Transit - is it a solution or a service no one wants to pay for

By Pepper Parr

February 18th, 2024



The City spends millions on transit.

Tens of thousands don’t use the service.

Council buys the Staff argument that transit is essential going forward.

Tough place to be.

Counsellor Paul Sharman will talk about our getting to the point where we won’t own cars but will rely on a service where you will dial up a company that will have a car at our front door that takes you to exactly where we want to go – with no one actually driving that car.

That isn’t going to happen in my lifetime nor that of Paul Sharmans.

Then where are we going to go with transit?

Two recent services done recently; one by Get Involved, a part of the city web site and Deloitte, an accounting firm hired by the city to survey public opinion on levels of satisfaction on services delivered.

What is interesting is that they ask if people use transit and if they don’t – why?

No one seems to be asking people – what do you expect to use to get around town or when you want to visit with friends in Hamilton, Guelph or  Kingston.  And where does the GO service fit into the thinking people do about how they are going to get around?

Let’s look at the data we do have.

No direct routes, takes too long to get where you want to go and not convenient are the leading reasons given for not using transit.  Are there solutions that could attract people to using transit?  Probably not in the near future.

There is no data that compares the Burlington experience with other Regions; York has made great strides and Brampton had the benefit of a very innovative transit executive that Burlington hired.  She decided to retire before the job was done.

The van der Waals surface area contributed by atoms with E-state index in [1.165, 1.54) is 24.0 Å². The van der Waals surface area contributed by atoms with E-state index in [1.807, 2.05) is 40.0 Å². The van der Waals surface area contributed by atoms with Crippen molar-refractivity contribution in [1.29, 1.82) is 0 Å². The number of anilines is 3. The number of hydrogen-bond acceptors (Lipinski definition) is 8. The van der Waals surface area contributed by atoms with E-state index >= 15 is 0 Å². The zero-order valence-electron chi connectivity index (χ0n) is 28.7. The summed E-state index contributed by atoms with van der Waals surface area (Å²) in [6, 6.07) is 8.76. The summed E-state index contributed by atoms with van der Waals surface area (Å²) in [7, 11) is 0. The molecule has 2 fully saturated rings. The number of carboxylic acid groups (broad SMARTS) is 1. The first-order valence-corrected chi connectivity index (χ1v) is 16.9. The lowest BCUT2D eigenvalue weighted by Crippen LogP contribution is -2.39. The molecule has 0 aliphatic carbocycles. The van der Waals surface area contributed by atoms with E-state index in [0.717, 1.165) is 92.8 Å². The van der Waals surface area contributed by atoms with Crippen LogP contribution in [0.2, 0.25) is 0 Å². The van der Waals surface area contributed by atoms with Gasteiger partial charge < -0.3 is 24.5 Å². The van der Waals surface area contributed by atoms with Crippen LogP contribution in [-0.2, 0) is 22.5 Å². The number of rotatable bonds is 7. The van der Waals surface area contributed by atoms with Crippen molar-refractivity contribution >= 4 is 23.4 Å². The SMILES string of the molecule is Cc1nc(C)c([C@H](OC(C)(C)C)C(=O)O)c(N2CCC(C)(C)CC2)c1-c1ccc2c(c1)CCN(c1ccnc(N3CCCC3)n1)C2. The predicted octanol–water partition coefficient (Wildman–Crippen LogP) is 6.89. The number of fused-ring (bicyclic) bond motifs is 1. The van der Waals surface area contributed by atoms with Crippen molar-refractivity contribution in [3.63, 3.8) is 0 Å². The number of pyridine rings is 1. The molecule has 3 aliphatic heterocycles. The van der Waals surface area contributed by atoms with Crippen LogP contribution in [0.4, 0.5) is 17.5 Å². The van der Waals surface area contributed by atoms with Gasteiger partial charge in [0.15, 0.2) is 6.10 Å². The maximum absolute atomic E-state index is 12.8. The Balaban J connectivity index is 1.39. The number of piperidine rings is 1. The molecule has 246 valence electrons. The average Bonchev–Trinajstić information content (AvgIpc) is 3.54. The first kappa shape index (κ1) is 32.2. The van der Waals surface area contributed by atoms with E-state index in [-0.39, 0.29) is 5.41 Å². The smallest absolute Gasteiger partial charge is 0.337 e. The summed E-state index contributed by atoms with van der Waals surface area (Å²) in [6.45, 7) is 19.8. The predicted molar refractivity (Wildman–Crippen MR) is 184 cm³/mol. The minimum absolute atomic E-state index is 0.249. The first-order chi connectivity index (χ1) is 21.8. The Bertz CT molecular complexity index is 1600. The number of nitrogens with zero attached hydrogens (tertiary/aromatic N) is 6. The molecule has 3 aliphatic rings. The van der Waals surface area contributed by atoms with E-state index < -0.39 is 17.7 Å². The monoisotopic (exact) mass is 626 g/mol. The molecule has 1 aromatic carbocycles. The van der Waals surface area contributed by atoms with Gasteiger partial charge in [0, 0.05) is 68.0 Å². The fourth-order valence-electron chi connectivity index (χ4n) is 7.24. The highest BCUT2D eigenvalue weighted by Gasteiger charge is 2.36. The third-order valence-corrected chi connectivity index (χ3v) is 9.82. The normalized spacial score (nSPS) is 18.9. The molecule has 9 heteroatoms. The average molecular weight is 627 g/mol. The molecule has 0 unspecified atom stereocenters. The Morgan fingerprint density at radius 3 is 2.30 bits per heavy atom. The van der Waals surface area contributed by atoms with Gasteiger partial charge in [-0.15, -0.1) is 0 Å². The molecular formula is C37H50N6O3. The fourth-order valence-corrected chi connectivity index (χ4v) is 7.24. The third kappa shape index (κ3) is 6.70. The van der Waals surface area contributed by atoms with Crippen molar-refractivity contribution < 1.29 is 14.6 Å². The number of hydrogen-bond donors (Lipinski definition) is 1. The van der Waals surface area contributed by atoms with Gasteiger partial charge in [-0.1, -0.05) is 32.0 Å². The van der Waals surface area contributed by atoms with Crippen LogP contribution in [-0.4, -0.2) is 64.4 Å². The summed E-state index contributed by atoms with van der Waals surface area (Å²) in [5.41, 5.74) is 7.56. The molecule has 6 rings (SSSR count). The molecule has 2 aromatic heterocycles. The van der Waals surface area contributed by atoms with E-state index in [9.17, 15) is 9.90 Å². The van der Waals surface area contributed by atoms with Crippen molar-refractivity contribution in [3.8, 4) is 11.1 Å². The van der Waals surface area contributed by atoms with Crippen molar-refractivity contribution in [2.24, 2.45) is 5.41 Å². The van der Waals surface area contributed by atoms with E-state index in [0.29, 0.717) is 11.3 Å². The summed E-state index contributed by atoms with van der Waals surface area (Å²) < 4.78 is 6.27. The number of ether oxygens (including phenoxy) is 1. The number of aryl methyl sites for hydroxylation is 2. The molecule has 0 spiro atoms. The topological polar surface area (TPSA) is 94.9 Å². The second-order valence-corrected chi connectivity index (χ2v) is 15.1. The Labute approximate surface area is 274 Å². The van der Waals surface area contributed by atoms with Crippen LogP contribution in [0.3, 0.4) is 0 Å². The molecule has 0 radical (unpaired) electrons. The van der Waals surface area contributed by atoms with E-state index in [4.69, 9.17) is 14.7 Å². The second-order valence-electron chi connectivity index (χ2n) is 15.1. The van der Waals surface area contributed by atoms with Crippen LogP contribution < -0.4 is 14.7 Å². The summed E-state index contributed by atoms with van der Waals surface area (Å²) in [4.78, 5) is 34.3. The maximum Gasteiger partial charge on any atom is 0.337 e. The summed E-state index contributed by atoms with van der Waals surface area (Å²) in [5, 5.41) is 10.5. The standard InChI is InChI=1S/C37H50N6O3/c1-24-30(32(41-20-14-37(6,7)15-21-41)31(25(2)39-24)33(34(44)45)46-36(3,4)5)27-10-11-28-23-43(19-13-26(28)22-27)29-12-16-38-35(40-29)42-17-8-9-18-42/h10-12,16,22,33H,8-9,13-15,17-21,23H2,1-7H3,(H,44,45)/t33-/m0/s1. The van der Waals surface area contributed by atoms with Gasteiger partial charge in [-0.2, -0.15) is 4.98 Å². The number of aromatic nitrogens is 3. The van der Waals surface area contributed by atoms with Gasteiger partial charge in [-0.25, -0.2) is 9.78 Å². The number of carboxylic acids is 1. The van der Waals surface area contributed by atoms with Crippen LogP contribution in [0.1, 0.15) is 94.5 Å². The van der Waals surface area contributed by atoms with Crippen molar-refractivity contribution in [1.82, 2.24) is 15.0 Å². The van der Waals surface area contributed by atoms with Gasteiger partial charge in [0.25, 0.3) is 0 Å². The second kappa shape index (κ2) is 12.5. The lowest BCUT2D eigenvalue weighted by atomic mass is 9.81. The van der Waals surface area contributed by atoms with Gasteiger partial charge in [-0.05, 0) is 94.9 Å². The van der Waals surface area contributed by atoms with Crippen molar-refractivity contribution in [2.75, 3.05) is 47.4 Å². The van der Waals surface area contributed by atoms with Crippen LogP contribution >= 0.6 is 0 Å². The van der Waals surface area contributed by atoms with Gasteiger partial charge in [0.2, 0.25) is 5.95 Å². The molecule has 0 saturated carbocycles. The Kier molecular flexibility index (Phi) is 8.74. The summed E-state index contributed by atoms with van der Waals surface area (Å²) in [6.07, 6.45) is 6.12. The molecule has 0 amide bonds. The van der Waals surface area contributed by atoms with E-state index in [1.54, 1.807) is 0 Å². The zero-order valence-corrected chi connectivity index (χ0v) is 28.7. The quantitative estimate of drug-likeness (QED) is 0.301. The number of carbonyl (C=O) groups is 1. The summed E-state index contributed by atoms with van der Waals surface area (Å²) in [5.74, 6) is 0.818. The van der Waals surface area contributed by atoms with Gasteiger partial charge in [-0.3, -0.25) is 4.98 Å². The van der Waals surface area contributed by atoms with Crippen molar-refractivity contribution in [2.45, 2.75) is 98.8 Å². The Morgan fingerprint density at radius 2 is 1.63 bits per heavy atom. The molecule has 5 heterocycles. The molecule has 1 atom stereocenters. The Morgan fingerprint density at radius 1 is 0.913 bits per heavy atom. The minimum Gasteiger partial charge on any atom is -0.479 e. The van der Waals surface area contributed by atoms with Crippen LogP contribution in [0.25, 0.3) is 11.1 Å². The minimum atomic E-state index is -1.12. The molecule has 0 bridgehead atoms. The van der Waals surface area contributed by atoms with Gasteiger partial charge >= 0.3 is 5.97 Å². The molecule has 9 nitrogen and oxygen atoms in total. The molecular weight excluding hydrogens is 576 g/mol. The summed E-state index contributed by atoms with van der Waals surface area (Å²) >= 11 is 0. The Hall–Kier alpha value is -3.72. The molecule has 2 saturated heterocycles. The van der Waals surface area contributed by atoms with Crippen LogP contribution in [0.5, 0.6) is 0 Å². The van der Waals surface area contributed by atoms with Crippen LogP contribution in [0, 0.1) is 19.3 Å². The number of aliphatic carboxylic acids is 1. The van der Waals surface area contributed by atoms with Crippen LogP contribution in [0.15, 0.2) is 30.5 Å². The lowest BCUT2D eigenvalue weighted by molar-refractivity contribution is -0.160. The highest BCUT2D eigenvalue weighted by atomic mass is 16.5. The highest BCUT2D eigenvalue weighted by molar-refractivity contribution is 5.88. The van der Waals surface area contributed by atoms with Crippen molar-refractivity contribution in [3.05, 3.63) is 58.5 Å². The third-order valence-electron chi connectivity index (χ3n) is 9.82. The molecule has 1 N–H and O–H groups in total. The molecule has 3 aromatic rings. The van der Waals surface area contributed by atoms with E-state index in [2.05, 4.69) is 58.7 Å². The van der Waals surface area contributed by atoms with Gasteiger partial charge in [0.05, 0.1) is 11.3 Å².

The survey work done by Deloitte had questions on transit. Their data was basically the same as the data collected by Get Involved.


What is the take away on this?

Council is committed to transit; there was a time, before Covid, when the ridership numbers were growing significantly.

What the public is not seeing are small pilot initiatives developed by Burlington Transit testing some of the options that are being used elsewhere.

One gets the sense that Council has settled into a model that provides transit for those who do not have a car.  Those with cars will drive and complain regularly about grid lock without coming to terms with the fact that no new road capacity is going to be built.

At some point some innovative thinking is going to have to be applied.

Related news stories:

Wishful thinking going back to 2019

The 5 year Transit Strategic Plan took us to 2023.  Needs an update – badly

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9 comments to Transit – is it a solution or a service no one wants to pay for

  • Don Fletcher

    I’ve had a Starbucks’ coffee at Caroline & Brant on more than a few summer days & wondered, given Burlington’s stance on climate change, why we continue to employ noisy, diesel-fueled & polluting, full-sized buses to transport so few passengers? Doug Ford (according to Paul Sharman) told us to can’t be either believed or accepted. I’m no expert but there just has to be a better way!

  • Ted Gamble

    Eliminate it and provide shuttle and Uber for the old and needy

  • Eric Stern

    During a community meeting at Appleby Sharman stated the province will only allow Burlington to buy huge buses and the unionized drivers, of those large buses, earn about $80,000 a year plus benefits. Other communities manage to buy smaller buses but we live in a community where Doug Ford forces us to do things like take on strong mayor powers and buy huge buses. Niagara and Durham are two examples of communities offering on demand service with smaller buses. It’s possible more people would use, and pay for, public transit if it was more convenient.